Informal learning is, for the most part, learning that is not done for accreditation, or at least accreditation is not usually the learner’s main objective. Yet current policy on ‘employability skills’ increasingly emphasises accreditation. The goal ought not to be aiming to ‘develop and accredit’ employability skills, particularly given the difficulties of doing so through mainstream accountability mechanisms calculated through the benefit of accredited and externally validated outputs. Furthermore, I would encourage government to proceed with caution in placing emphasis upon this and benchmarking or agreeing frameworks for employability. As in relation to debates about the appropriateness of accreditation, it is worth reminding ourselves what we are discussing in terms of such soft skills. These soft skills encompass attitudes, behaviours and values which are multifaceted and complex. Whatever we think about the role of informal adult learning in the workplace and its role in the acquisition of soft skills, the workplace is important as a place to learn new skills, apply skills learnt at work or elsewhere, and find out about learning in other settings. The development of an interest in informal adult learning in the workplace will spill over into our daily lives, our families and our communities. Not only do skills have a role to play in determining families’ incomes but there is growing recognition of the role that soft skills can play in social inclusion. The development of ‘soft’ language skills informally, for example, can impact significantly on social interaction and communication, thus improving the interpersonal communication which underpins peer relations and promotes wellbeing.
The Joseph Rowntree Foundation has recognised the need for further exploration regarding the importance of ‘soft skills’ and attitudes to education in determining the skill development and educational outcomes of children from low-income backgrounds. Research by Alissa Goodman at the Institute for Fiscal Studies, due for completion in May 2009, is exploring how educational deficits emerge early in children’s lives, even before entry in to school, and widen throughout childhood, by studying the formation of a broad set of cognitive and social skills, attitudes and beliefs. As relatively little is known about this, such research is crucial to help policymakers better understand the challenges low-income families face, focusing on the little understood role of soft skills, aspirations and attitudes towards education.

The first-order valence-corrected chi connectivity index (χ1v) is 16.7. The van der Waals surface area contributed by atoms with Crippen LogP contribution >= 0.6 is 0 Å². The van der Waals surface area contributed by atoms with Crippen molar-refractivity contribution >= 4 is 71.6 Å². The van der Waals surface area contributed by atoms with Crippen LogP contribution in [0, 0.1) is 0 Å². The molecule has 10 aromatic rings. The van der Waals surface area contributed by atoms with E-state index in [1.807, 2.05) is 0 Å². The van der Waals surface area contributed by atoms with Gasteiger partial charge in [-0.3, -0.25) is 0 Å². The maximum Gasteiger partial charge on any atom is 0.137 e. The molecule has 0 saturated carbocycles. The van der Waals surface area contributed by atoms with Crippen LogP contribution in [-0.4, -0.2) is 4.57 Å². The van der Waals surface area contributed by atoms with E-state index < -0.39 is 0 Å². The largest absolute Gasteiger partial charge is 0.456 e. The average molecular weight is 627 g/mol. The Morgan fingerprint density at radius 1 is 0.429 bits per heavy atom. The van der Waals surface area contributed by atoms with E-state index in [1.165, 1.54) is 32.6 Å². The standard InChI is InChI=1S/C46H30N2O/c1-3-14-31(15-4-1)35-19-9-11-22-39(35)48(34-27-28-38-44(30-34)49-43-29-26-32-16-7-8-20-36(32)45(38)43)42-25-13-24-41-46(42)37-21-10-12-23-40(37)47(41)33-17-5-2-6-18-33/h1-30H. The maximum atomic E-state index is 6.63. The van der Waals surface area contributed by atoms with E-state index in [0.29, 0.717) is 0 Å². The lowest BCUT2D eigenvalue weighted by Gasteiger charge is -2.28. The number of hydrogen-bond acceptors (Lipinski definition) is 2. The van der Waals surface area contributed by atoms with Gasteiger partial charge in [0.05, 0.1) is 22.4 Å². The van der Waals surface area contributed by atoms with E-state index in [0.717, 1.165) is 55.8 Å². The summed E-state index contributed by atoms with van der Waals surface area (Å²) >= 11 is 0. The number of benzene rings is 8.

My own research on effective practice in tackling child poverty in one English region, whilst still at an early stage, has led me to explore the need and benefit children have for positive experiences of learning with adults. That might be more likely to occur if parents are engaging in informal learning themselves. The development of such soft skills is also more likely to support families in overcoming language barriers that otherwise may lead to low take-up of support services, benefits and tax credits. No doubt as this research evolves, it will provide some interesting insights into interventions that have most impact in these areas.
All of this is crucially important as the soft skills we learn in the workplace are sometimes the same skills we need to be on the committee of the local playgroup, listen to our children, or campaign for local services. If community empowerment is high on the Government’s agenda perhaps we should look at where individuals learn the skills to be empowered. The interface between learning, hard or soft, in the community and in the workplace has simply not been explored enough. One way forward would be to look closely at co-investment models between employers, individuals and the state. This is particularly important given evidence that those with the lowest skills are least likely to have access to training at work. It might be necessary therefore to have an approach where funding for skills follows the individual. Can current initiatives such as Skills Accounts, Train to Gain and the personal learning accounts offered by many employers be brought together to address what is essentially the same issue? Now that would be a really meaningful role for government.
Research Manager, CFE
The above article appeared as 'Softly, softly' in November's issue of Adults Learning journal.